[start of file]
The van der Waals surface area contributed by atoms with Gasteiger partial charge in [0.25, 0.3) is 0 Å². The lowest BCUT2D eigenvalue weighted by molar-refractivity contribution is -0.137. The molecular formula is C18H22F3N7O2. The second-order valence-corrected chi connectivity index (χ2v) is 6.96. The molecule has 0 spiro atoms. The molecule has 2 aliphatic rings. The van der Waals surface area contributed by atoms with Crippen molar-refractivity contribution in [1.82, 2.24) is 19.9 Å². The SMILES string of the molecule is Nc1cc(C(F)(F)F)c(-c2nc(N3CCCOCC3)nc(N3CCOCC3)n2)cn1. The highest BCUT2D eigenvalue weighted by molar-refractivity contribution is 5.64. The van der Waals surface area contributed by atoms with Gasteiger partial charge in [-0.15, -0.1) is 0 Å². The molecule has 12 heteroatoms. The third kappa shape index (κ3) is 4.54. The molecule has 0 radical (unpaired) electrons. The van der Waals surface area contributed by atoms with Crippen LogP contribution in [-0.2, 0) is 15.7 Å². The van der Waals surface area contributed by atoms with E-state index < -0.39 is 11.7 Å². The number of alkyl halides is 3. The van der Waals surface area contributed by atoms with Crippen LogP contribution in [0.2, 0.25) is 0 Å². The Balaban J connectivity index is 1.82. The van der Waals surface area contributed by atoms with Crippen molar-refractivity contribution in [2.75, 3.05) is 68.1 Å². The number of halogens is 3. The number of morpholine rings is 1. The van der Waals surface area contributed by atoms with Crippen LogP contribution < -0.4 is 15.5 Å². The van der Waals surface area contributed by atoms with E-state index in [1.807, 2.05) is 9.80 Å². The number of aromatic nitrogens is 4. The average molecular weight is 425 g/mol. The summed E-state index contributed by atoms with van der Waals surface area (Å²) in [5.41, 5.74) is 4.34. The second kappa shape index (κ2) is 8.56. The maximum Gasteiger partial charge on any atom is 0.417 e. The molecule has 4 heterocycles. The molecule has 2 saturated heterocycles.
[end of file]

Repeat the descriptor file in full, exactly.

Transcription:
The van der Waals surface area contributed by atoms with Gasteiger partial charge in [0.25, 0.3) is 0 Å². The lowest BCUT2D eigenvalue weighted by molar-refractivity contribution is -0.137. The molecular formula is C18H22F3N7O2. The second-order valence-corrected chi connectivity index (χ2v) is 6.96. The molecule has 0 spiro atoms. The molecule has 2 aliphatic rings. The van der Waals surface area contributed by atoms with Crippen molar-refractivity contribution in [1.82, 2.24) is 19.9 Å². The SMILES string of the molecule is Nc1cc(C(F)(F)F)c(-c2nc(N3CCCOCC3)nc(N3CCOCC3)n2)cn1. The highest BCUT2D eigenvalue weighted by molar-refractivity contribution is 5.64. The van der Waals surface area contributed by atoms with Gasteiger partial charge in [-0.15, -0.1) is 0 Å². The molecule has 12 heteroatoms. The third kappa shape index (κ3) is 4.54. The molecule has 0 radical (unpaired) electrons. The van der Waals surface area contributed by atoms with Crippen LogP contribution in [-0.2, 0) is 15.7 Å². The van der Waals surface area contributed by atoms with E-state index < -0.39 is 11.7 Å². The number of alkyl halides is 3. The van der Waals surface area contributed by atoms with Crippen LogP contribution in [0.2, 0.25) is 0 Å². The Balaban J connectivity index is 1.82. The van der Waals surface area contributed by atoms with Crippen molar-refractivity contribution in [2.75, 3.05) is 68.1 Å². The number of halogens is 3. The number of morpholine rings is 1. The van der Waals surface area contributed by atoms with Crippen LogP contribution < -0.4 is 15.5 Å². The van der Waals surface area contributed by atoms with E-state index in [1.807, 2.05) is 9.80 Å². The number of aromatic nitrogens is 4. The average molecular weight is 425 g/mol. The summed E-state index contributed by atoms with van der Waals surface area (Å²) in [5.41, 5.74) is 4.34. The second kappa shape index (κ2) is 8.56. The maximum Gasteiger partial charge on any atom is 0.417 e. The molecule has 4 heterocycles. The molecule has 2 saturated heterocycles.